Duane Trucks Pens Note About The Loss Of Col. Bruce Hampton

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In the Col. Bruce Hampton family tree of rock, there is a whole limb dedicated to the Trucks family. Not only was he a contemporary and occasional jamming partner of Allman Brothers Band co-founding drummer Butch Trucks but he started a friendship and tutorship of Butch’s nephew Derek Trucks in 1991. While Derek was a budding 12-year-old guitarist at the time, his little brother Duane Trucks was just three-years-old.

Duane’s memories of Col. Bruce in his life go back as far as he can remember. While Derek studied at the altar of Hampton and would jam with him from time to time, Duane was a full-time member of a handful of Bruce’s backing bands. The younger Trucks brother, who played drums, was a key component of Col. Bruce Hampton’s Pharaoh Gummit and Quark Alliance projects. Duane backed Col. Bruce hundreds of times in the 2000s after moving from Jacksonville to Atlanta to learn from the master.

When a musical director for Monday night’s Hampton 70: A Celebration Of Col. Bruce Hampton was needed it was Duane Trucks who stepped up. The 28-year-old drummer took the lessons he learned from Hampton and ran with them. He first helped form Hard Working Americans and later stepped into the drum seat with jam titans Widespread Panic with whom he plays amphitheaters and arenas and headlines festivals across the country. Duane was all business on Monday as he helped direct traffic in leading the 30+ musicians on hand to honor Col. Bruce Hampton. It is hard to fathom the emotions he felt when a man who was like a father figure to him died on Monday night.

Duane regained enough composure to write a beautiful note about his friend:

Col. Bruce Hampton shaped my entire being. I feel so lucky to have been around him since I was too young to remember. Having older brothers who revered him like some musical, philosophical guru trickled down to me in my formative years. Whether it was reading J. Krishnamurti before I could really understand it or listening to Nusrat Fateh Ali Khan or Albert Ayler before I knew what I was hearing, his impact was everywhere around me. After high school I moved to Atlanta from Jacksonville with the hopes of one day playing with him.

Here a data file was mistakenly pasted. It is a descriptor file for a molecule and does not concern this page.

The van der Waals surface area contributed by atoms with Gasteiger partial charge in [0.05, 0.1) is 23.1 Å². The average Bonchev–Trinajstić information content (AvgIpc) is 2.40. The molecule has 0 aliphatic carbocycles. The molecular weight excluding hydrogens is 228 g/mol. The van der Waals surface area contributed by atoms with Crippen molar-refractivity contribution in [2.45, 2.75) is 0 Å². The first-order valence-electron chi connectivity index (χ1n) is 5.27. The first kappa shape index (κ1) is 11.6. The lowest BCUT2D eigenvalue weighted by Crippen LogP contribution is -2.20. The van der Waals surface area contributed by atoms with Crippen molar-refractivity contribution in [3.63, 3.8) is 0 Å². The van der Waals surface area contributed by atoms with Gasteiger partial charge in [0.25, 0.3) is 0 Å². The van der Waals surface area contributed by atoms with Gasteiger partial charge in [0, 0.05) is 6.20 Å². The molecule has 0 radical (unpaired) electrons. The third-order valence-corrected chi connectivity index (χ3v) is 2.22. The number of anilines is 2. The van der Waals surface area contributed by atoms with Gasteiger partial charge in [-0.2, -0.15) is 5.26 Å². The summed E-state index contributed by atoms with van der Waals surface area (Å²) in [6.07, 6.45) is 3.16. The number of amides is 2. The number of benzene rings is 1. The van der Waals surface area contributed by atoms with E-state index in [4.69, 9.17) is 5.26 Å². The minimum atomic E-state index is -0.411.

Just through listening to old tapes my brothers had of ARU as a teenager, I felt like he’d already taught me some ancient secret knowledge. Later I would find out first hand that that was exactly what he taught me. He taught me about transcendence. Transcending your instrument, transcending the music, transcending art itself, reaching for life. He always said “We’re not here to play music, we’re here to put the Devil in the room.” I always took “the Devil” as spirit. Whether it was the spirit of joy, the spirit of sadness, the spirit of humor, it didn’t matter what the emotion was. He would say “I don’t wanna hear what you practice in your bedroom. I wanna hear you!! How do you feel today? What’d you eat for lunch? Play THAT!”

Everyday I learn something more from him. Last night. Today. Everyday. He was an open channel to the universe. We’re all lucky to have shared the planet with him. What we thought we were planning as a birthday celebration ended up being the most poetic farewell imaginable. Actually, it was unimaginable. As is everything with him. Now we say our goodbyes to him, but he will never be gone. He lives in every note played by the thousands of musicians he inspired. He lives in every conscious thought of those he enlightened with his wisdom. Now he’s off to be in the stars that so inspired him. Thank you Bruce. Thank you for the eyes to see and ears to hear.

Read other remembrances from Col. Bruce’s collaborators here and here.